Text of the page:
Former WSU star putting new twist on summer basketball camps


When Matt Vest comes home following an exhausting, nine-month basketball season in Germany, the former Wright State star is ready for …

More basketball.

Vest, who recently completed his fourth season in the professional ranks after graduating from WSU with a degree in business management in 2014, is starting his own youth basketball camp and putting a fresh twist on the summer staple.

“A lot of the camps I went to when I was younger felt like they just kind of rolled the balls out and had us play,” Vest said. “I want to do something different and introduce kids to a more-rounded approach to the basketball and do it in a way that represents things that I’ve learned from my younger days through my time in Europe.”

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Vest, who will be assisted by former WSU teammate and fellow European pro AJ Pacher, created the Base Basketball Camp. Open to boys ages 10-14, the camp will run June 11-15 where Vest played in his younger days, at Ascension Middle School in Kettering.

“One day we’re doing to do a strength and conditioning day,” Vest said. “One day we’re going to have a yoga day. And each day we’ll have different talks about being a good teammate, having good character and all those types of things that I learned along the way.

“This is a really good chance to teach them some things that maybe they’re not getting or haven’t thought about,” he added. “It’s still going to be 60-70 percent basketball. All the other stuff I want to drop in at a basic level.”

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The strength and conditioning program, for example, will not include any barbells or dumbbells but rather will involve a circuit of simpler, more basic exercises to introduce students to the importance of conditioning.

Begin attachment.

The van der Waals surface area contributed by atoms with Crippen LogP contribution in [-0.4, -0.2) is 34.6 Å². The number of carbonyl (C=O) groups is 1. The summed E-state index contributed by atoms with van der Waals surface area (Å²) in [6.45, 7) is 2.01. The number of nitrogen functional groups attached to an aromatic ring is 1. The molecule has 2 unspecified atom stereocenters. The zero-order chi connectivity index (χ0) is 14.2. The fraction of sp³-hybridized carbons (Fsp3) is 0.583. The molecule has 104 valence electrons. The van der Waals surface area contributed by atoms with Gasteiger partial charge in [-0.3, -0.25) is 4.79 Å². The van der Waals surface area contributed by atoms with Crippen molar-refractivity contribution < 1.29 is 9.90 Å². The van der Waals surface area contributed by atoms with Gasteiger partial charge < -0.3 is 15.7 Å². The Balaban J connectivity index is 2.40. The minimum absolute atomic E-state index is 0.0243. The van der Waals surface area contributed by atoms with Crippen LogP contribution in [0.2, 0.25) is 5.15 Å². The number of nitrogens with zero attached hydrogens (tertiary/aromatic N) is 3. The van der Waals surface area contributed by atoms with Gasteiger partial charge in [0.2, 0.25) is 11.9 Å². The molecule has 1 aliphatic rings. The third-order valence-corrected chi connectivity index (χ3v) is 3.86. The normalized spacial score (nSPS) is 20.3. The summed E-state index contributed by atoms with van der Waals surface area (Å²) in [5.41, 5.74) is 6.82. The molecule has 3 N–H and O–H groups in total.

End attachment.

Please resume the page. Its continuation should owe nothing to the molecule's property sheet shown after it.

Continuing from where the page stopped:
“It’s something that’s popular in Europe with the team’s I’ve been on,” he said. “We’ll just set up different stations and it will body weight workouts, like push-ups, chin-ups, squats and stuff like that. We don’t want kids lifting weights.”

The yoga day will feature Amy Fecher, the certified instructor who introduced Vest to the discipline at Wright State.

“She worked with the men’s basketball and golf teams at Wright State, and I’m really looking forward to work with her again,” Vest said. “She has her own studio and is great with kids.”

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After coming up with the initial idea, Vest relied on the insights from one of his teammates in Germany who runs a camp in his hometown and spent the past season putting everything together, designing the camp website — https://basebasketball.com — in addition to creating a Facebook page.

“The whole process of coming up with the idea and making the website and the Facebook page and dealing with insurance and all that was actually kind of fun,” he said. “I hadn’t done that kind of stuff since college. Since I graduated I’ve just been playing basketball. So using my mind in that way was kind of fun.”

Vest said in addition to a camp t-shirt, each student will receive an individual development plan.

If demand exceeds capacity, there will be a waiting list for a possible second camp June 25-29.

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Vest said he went to as many camps as he could when he was growing up and is looking forward to implementing some of the best practices from those experiences along with his new approach.

“When I was younger, I just wanted to play and go to the camps with the teams and players I liked to watch,” he said. “But I always left with a lot more than that. Maybe I didn’t realize it then, but as you get older you think back on those things, like how coach (Joe) Staley would run his camps and how he would talk to kids and teach them to handle themselves. That’s always stuck with me.

“I’ve wanted to do something like this and give back for a while,” he added. “I’m excited to get started.”



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